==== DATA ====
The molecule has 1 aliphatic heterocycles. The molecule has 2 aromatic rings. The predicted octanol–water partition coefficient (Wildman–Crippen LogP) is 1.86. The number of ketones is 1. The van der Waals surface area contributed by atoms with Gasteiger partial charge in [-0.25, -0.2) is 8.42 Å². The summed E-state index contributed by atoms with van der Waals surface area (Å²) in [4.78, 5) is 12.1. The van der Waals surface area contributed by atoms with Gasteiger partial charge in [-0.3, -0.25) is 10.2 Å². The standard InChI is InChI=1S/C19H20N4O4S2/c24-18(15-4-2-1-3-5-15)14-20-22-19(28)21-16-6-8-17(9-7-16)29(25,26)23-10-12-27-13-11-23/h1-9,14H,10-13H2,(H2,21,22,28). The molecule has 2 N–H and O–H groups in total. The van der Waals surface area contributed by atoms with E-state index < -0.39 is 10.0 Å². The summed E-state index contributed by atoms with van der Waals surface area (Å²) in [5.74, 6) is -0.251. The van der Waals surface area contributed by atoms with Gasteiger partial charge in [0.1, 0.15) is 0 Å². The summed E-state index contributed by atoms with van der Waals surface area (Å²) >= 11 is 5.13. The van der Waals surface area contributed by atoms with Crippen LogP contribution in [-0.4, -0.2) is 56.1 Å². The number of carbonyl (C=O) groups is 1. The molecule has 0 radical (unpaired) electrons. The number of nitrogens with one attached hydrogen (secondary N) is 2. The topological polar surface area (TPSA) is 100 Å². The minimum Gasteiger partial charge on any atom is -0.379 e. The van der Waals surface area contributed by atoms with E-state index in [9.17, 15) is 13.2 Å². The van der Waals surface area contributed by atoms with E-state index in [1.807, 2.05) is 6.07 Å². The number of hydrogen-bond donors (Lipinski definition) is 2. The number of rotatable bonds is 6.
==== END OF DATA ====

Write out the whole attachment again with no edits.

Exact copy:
The molecule has 1 aliphatic heterocycles. The molecule has 2 aromatic rings. The predicted octanol–water partition coefficient (Wildman–Crippen LogP) is 1.86. The number of ketones is 1. The van der Waals surface area contributed by atoms with Gasteiger partial charge in [-0.25, -0.2) is 8.42 Å². The summed E-state index contributed by atoms with van der Waals surface area (Å²) in [4.78, 5) is 12.1. The van der Waals surface area contributed by atoms with Gasteiger partial charge in [-0.3, -0.25) is 10.2 Å². The standard InChI is InChI=1S/C19H20N4O4S2/c24-18(15-4-2-1-3-5-15)14-20-22-19(28)21-16-6-8-17(9-7-16)29(25,26)23-10-12-27-13-11-23/h1-9,14H,10-13H2,(H2,21,22,28). The molecule has 2 N–H and O–H groups in total. The van der Waals surface area contributed by atoms with E-state index < -0.39 is 10.0 Å². The summed E-state index contributed by atoms with van der Waals surface area (Å²) in [5.74, 6) is -0.251. The van der Waals surface area contributed by atoms with Gasteiger partial charge in [0.1, 0.15) is 0 Å². The summed E-state index contributed by atoms with van der Waals surface area (Å²) >= 11 is 5.13. The van der Waals surface area contributed by atoms with Crippen LogP contribution in [-0.4, -0.2) is 56.1 Å². The number of carbonyl (C=O) groups is 1. The molecule has 0 radical (unpaired) electrons. The number of nitrogens with one attached hydrogen (secondary N) is 2. The topological polar surface area (TPSA) is 100 Å². The minimum Gasteiger partial charge on any atom is -0.379 e. The van der Waals surface area contributed by atoms with E-state index in [9.17, 15) is 13.2 Å². The van der Waals surface area contributed by atoms with E-state index in [1.807, 2.05) is 6.07 Å². The number of hydrogen-bond donors (Lipinski definition) is 2. The number of rotatable bonds is 6.